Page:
MTH3260 - Statistics of stochastic processes - 2019

6 points, SCA Band 2, 0.125 EFTSL

Undergraduate - Unit

Refer to the specific census and withdrawal dates for the semester(s) in which this unit is offered.



Organisational Unit

School of Mathematical Sciences

Chief examiner(s)

Associate Professor Tianhai Tian


Associate Professor Tianhai Tian
Professor Jonathan Keith

Unit guides



  • Second semester 2019 (On-campus)


Students must be enrolled in the Master of Financial Mathematics or have passed one of the following units: MTH2222, MTH2232 or ETC2520


Many practical experiments involve repeated measurements made over a period of time, where the individuals or systems being observed are evolving during the study period. Examples of this kind of data arise in signal processing, financial modelling and mathematical biology. For experiments of this kind, standard statistical methods that assume data points are independent and identically distributed (iid) are of limited value, due to dependencies among measurements. This unit will introduce statistical methods for such processes.

Topics: Review of fundamental statistics: their distributions, properties and limitations; Stochastic Processes: Markov, ARMA, Stationary and Diffusion Processes; Likelihood models, Graphical models, Bayesian models; Decision theory, Likelihood ratio tests, Bayesian model comparison; Sufficient statistics, Maximum Likelihood Estimation, Bayesian Estimation; Exponential families; Convergence of random variables and measures; Properties of estimators: bias, consistency, efficiency; Laws of Large Numbers and Ergodic Theorems, Central Limit Theorems; Statistics for Stationary Processes; Statistics for ARMA Processes; Statistics for Diffusion Processes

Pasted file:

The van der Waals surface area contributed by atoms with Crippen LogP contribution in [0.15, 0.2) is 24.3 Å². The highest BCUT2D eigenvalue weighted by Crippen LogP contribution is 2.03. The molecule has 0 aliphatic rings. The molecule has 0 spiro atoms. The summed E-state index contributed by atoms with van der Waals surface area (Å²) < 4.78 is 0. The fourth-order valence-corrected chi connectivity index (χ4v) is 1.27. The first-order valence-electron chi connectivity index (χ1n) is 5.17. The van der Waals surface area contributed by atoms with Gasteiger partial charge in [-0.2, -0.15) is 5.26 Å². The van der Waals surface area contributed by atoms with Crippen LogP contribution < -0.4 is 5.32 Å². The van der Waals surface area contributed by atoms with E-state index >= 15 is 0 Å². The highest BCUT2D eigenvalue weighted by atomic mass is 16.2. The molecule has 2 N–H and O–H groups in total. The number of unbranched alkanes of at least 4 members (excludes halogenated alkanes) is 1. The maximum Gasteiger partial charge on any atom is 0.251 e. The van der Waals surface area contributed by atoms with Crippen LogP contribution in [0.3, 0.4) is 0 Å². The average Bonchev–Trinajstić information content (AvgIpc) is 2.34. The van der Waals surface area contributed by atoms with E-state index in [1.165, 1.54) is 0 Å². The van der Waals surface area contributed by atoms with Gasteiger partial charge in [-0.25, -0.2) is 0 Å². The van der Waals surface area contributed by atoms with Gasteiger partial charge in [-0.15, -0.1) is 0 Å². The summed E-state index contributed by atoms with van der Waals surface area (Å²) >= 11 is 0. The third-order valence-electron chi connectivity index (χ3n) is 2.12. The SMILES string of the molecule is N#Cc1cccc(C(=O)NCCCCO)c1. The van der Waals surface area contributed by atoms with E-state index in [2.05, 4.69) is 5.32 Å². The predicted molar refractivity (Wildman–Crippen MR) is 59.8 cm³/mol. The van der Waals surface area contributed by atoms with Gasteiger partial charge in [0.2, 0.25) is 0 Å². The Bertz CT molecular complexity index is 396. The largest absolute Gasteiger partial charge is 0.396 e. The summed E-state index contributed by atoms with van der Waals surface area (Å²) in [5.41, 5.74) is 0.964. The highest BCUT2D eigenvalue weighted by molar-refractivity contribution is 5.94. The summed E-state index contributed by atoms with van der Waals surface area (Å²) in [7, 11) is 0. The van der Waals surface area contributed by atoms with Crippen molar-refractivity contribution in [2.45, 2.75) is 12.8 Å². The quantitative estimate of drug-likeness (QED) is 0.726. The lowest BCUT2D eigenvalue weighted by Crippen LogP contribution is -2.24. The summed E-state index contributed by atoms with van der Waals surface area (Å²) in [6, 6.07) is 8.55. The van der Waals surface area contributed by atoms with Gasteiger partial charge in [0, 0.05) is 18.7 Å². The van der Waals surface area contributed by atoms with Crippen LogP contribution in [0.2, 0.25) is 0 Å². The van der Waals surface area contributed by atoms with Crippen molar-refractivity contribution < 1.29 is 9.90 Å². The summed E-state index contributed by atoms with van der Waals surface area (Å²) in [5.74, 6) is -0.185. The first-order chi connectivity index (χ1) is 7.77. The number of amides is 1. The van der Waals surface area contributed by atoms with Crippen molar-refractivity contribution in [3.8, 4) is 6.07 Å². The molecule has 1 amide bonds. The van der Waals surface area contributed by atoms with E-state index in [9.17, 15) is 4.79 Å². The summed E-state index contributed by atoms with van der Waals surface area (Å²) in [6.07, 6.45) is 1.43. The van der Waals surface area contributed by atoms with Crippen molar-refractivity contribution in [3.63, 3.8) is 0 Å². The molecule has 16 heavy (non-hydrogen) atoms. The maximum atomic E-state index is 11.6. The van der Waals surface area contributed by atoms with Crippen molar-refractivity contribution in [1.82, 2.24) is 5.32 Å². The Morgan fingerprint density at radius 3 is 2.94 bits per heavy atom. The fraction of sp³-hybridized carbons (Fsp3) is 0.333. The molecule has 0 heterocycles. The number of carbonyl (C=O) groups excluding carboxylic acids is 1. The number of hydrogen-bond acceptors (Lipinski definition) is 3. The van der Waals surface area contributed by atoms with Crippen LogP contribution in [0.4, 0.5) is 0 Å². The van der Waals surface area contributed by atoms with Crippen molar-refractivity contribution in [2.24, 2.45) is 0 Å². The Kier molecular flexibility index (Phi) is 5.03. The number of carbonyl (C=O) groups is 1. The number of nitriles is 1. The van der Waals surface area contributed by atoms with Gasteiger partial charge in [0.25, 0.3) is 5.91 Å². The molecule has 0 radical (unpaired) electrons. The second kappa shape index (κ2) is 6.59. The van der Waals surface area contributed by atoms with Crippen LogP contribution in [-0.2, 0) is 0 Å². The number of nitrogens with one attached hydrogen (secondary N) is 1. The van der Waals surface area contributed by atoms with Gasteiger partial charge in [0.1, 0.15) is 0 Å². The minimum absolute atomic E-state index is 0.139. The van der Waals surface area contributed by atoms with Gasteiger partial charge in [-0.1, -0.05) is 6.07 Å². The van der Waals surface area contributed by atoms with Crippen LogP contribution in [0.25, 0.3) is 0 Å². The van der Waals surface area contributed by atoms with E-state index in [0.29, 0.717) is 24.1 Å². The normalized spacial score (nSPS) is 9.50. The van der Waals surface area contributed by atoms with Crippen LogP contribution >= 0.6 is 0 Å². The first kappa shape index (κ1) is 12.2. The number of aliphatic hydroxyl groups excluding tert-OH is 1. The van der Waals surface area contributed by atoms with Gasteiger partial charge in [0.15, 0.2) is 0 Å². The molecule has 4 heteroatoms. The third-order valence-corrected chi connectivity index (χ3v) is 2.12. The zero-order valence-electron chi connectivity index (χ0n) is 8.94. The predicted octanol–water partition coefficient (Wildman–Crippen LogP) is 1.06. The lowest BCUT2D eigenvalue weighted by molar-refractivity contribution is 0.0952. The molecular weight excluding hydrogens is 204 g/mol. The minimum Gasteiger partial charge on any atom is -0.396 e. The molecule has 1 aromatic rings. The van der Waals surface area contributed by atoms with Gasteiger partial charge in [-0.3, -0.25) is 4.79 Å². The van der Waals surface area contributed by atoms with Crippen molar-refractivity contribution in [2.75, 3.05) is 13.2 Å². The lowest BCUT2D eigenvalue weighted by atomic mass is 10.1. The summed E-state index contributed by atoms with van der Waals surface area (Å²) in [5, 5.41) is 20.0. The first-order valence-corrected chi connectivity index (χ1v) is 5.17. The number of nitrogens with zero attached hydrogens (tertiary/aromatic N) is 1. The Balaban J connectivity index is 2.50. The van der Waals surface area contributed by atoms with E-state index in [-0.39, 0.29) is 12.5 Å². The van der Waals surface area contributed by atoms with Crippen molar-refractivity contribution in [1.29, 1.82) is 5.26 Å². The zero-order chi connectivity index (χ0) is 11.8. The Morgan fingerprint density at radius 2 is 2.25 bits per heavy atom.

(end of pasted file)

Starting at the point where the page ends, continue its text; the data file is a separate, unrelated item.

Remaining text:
On completion of this unit students will be able to:

  1. Explain the central role of likelihood models in statistics
  2. Construct likelihood models for stochastic processes using graphical models
  3. Develop and apply likelihood ratio tests for model comparison and selection
  4. Use the principle of maximum likelihood to estimate parameters of a model
  5. Apply Bayesian alternatives for model comparison and estimation
  6. Assess whether an estimator has desirable properties
  7. Describe the asymptotic behaviour of time averages for stationary processes
  8. Perform model selection and estimation tasks for stationary, ARMA and diffusion processes.


NOTE: From 1 July 2019, the duration of all exams is changing to combine reading and writing time. The new exam duration for this unit is 3 hours and 10 minutes.

End of semester examination (3 hours): 60% (Hurdle)

Continuous assessment: 40% (Hurdle)

Hurdle requirement: To pass this unit a student must achieve at least 50% overall and at least 40% for both the end-of-semester examination and continuous assessment components.

Workload requirements

  • Three 1-hour lectures
  • One 2-hour applied class
  • Seven hours of independent study per week

See also Unit timetable information

This unit applies to the following area(s) of study